Often, the wild animals that draw thousands of tourists to Denali National Park and Preserve each year, live hard and die young -- but that may not be the case for at least one plucky moose calf. The calf, which authorities say was orphaned at a week old when its mother was shot June 6, has taken up residence near housing for park workers, about 240 miles north of Anchorage along the Parks Highway.
The calf and its twin, which hasn’t been seen in weeks, were the subjects of a search effort in early June, but were nimble enough to avoid being caught by members of the Alaska Moose Federation brought in to rescue, raise, and relocate the animals. The park service believes the other calf has since died.
The remaining calf has been seen eating willow near the employee housing unit -- near the main Denali Visitor Center, where the moose’s mother was shot last month by a man who was not charged after saying he was defending hiking companions. The calf's fate has been hotly debated by local residents, and even park service employees themselves, and was the subject of a Tuesday night meeting in Denali.
With the calf’s proximity to people, and the fact that its situation was caused by human interference, people wanted to know why the park service wasn’t doing anything to move the animal,” said Hannah Ragland, a member of the Denali Citizens Council -- one of the groups that asked the park to allow the animal to be rescued, moved, or relocated.
"It felt like a no-win situation," Ragland said.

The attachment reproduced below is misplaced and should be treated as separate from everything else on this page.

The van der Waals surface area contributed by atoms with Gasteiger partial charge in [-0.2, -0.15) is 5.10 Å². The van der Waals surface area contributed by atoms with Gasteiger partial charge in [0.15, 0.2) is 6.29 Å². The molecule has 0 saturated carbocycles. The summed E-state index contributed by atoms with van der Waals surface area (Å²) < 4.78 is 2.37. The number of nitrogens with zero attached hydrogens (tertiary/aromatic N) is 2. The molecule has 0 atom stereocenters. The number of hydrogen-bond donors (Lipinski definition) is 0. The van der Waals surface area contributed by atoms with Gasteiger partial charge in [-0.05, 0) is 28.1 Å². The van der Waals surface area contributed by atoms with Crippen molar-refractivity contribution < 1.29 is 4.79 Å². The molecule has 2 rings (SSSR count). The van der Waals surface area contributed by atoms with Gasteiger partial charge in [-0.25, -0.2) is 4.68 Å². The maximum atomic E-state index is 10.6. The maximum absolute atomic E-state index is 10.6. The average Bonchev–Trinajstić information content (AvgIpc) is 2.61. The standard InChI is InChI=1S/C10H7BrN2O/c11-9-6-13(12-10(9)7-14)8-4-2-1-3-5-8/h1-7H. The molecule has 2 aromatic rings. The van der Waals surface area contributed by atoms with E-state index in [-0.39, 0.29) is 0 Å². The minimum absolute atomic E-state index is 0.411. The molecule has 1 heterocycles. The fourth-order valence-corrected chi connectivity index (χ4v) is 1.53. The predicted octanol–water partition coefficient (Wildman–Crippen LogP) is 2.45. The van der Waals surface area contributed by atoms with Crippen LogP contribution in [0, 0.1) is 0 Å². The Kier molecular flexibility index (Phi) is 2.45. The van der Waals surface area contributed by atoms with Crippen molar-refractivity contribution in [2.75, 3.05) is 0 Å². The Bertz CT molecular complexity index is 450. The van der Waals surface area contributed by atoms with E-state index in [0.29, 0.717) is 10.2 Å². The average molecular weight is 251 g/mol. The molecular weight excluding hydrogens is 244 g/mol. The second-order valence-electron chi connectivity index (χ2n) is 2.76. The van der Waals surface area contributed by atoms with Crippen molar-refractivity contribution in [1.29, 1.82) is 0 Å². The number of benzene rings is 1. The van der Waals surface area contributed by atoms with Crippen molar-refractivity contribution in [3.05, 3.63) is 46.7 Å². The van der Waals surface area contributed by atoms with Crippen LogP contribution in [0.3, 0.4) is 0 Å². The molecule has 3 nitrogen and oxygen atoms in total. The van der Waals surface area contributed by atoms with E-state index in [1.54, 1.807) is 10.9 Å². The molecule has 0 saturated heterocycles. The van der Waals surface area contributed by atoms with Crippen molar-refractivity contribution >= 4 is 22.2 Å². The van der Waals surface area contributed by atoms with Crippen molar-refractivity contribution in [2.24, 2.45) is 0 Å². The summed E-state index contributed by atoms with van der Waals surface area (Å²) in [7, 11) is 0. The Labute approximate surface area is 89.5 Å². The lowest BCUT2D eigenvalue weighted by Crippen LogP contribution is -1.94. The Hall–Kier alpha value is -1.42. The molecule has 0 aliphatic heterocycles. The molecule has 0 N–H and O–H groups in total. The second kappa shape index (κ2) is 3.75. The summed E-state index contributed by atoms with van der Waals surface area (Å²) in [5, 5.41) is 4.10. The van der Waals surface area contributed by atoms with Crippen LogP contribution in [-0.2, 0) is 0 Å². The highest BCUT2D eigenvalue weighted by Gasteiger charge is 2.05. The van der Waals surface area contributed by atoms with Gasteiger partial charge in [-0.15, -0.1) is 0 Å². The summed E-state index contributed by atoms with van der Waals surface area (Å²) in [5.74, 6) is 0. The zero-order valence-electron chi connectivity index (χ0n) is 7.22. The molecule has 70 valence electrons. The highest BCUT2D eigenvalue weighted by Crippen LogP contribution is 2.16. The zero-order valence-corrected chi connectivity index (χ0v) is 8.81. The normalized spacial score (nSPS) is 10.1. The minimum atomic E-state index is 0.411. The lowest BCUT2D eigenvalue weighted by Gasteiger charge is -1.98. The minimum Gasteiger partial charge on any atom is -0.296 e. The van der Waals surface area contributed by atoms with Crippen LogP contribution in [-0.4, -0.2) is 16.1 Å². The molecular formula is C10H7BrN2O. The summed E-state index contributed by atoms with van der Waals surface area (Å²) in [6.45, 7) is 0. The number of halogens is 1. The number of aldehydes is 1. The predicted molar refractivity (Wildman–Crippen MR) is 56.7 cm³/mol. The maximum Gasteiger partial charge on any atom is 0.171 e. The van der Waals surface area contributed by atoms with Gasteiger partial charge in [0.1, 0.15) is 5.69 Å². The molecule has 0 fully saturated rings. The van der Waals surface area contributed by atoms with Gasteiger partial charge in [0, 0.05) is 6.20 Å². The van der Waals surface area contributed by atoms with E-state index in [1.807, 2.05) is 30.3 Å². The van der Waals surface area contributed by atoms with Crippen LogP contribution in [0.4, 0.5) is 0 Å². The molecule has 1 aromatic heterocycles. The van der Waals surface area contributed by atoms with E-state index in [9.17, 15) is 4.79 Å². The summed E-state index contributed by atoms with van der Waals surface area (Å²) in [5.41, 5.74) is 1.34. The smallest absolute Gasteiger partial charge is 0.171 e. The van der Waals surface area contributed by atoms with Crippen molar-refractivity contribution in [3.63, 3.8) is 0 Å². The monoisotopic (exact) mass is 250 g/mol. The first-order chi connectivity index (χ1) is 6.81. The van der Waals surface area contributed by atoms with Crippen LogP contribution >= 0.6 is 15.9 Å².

Park employees have been trying to "haze" the animal -- yelling, stomping and sometimes throwing rocks near the young ungulate in an effort to get it away from people, with limited success.
But things may be looking up for the now month-old calf, and for the relationship between Denali National Park managers and the people who live nearby.
The calf seems healthy and may, against all odds, survive the loss of its mother, according to the park service.
"It is growing and eating, and has a real chance of making it," said Denali Superintendent Don Striker, who added the best outcome for the moose would be for it to be left alone.
After the Tuesday meeting, many of those calling for action now say they think the park service is doing the right thing in not trying to catch the animal.
"I would say, we got a lot of details about what they (park service staffers) have done and not done with regard to the moose, and for the most part, people are satisfied with their strategy," Ragland said.
One concern: a young and unprotected moose is a prime target for predators such as bears. Bears often stay at a kill site for days, and would pose a very real danger for anyone near the carcass. But, with each passing day, that danger eases, because the moose continues to grow.
The calf's size makes it increasingly difficult to help the animal. It has matured considerably since people last tried to catch it, making a rope or net capture difficult.
"It is up to my ribcage, at its shoulders, and it would be a real rodeo, with kicking, stomping, and a lot of danger if we tried to snare it now," said the park superintendent, who added that despite its growing size, the moose remains too small to safely tranquilize.
For now, the plan is to try and keep the animal from becoming habituated to people and let nature take its course -- hoping the young moose survives. Even then, its ultimate fate may be grisly.
"Most animals that live in the park don’t have happy endings, they die long, drawn-out, and horrific deaths eaten by predators or (dying) of starvation,” said Ragland.
Contact Sean Doogan at sean(at)alaskadispatch.com